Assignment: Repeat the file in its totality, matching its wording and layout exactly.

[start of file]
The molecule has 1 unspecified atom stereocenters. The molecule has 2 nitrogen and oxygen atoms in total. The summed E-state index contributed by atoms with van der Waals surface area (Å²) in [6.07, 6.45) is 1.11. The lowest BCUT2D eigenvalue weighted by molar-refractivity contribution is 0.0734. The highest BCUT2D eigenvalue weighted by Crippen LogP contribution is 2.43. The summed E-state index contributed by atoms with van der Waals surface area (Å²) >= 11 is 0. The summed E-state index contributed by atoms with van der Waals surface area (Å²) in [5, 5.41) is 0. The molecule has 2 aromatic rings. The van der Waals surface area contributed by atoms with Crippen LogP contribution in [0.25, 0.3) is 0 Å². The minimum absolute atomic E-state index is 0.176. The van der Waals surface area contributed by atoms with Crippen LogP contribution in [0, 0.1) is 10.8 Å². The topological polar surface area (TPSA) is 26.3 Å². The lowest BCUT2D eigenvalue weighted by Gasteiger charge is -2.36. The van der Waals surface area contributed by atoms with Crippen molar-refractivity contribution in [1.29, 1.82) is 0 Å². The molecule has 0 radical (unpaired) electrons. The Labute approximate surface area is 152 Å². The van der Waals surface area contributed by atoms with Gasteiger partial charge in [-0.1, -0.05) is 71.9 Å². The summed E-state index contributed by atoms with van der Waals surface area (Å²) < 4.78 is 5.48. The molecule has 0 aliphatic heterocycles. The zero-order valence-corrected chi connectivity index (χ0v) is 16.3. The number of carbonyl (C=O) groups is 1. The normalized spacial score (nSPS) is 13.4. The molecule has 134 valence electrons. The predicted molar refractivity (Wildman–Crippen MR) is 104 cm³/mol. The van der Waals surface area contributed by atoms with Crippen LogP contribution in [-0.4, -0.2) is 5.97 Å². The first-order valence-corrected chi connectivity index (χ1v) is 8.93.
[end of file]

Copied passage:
The molecule has 1 unspecified atom stereocenters. The molecule has 2 nitrogen and oxygen atoms in total. The summed E-state index contributed by atoms with van der Waals surface area (Å²) in [6.07, 6.45) is 1.11. The lowest BCUT2D eigenvalue weighted by molar-refractivity contribution is 0.0734. The highest BCUT2D eigenvalue weighted by Crippen LogP contribution is 2.43. The summed E-state index contributed by atoms with van der Waals surface area (Å²) >= 11 is 0. The summed E-state index contributed by atoms with van der Waals surface area (Å²) in [5, 5.41) is 0. The molecule has 2 aromatic rings. The van der Waals surface area contributed by atoms with Crippen LogP contribution in [0.25, 0.3) is 0 Å². The minimum absolute atomic E-state index is 0.176. The van der Waals surface area contributed by atoms with Crippen LogP contribution in [0, 0.1) is 10.8 Å². The topological polar surface area (TPSA) is 26.3 Å². The lowest BCUT2D eigenvalue weighted by Gasteiger charge is -2.36. The van der Waals surface area contributed by atoms with Crippen molar-refractivity contribution in [1.29, 1.82) is 0 Å². The molecule has 0 radical (unpaired) electrons. The Labute approximate surface area is 152 Å². The van der Waals surface area contributed by atoms with Gasteiger partial charge in [-0.1, -0.05) is 71.9 Å². The summed E-state index contributed by atoms with van der Waals surface area (Å²) < 4.78 is 5.48. The molecule has 0 aliphatic heterocycles. The zero-order valence-corrected chi connectivity index (χ0v) is 16.3. The number of carbonyl (C=O) groups is 1. The normalized spacial score (nSPS) is 13.4. The molecule has 134 valence electrons. The predicted molar refractivity (Wildman–Crippen MR) is 104 cm³/mol. The van der Waals surface area contributed by atoms with Crippen LogP contribution in [-0.4, -0.2) is 5.97 Å². The first-order valence-corrected chi connectivity index (χ1v) is 8.93.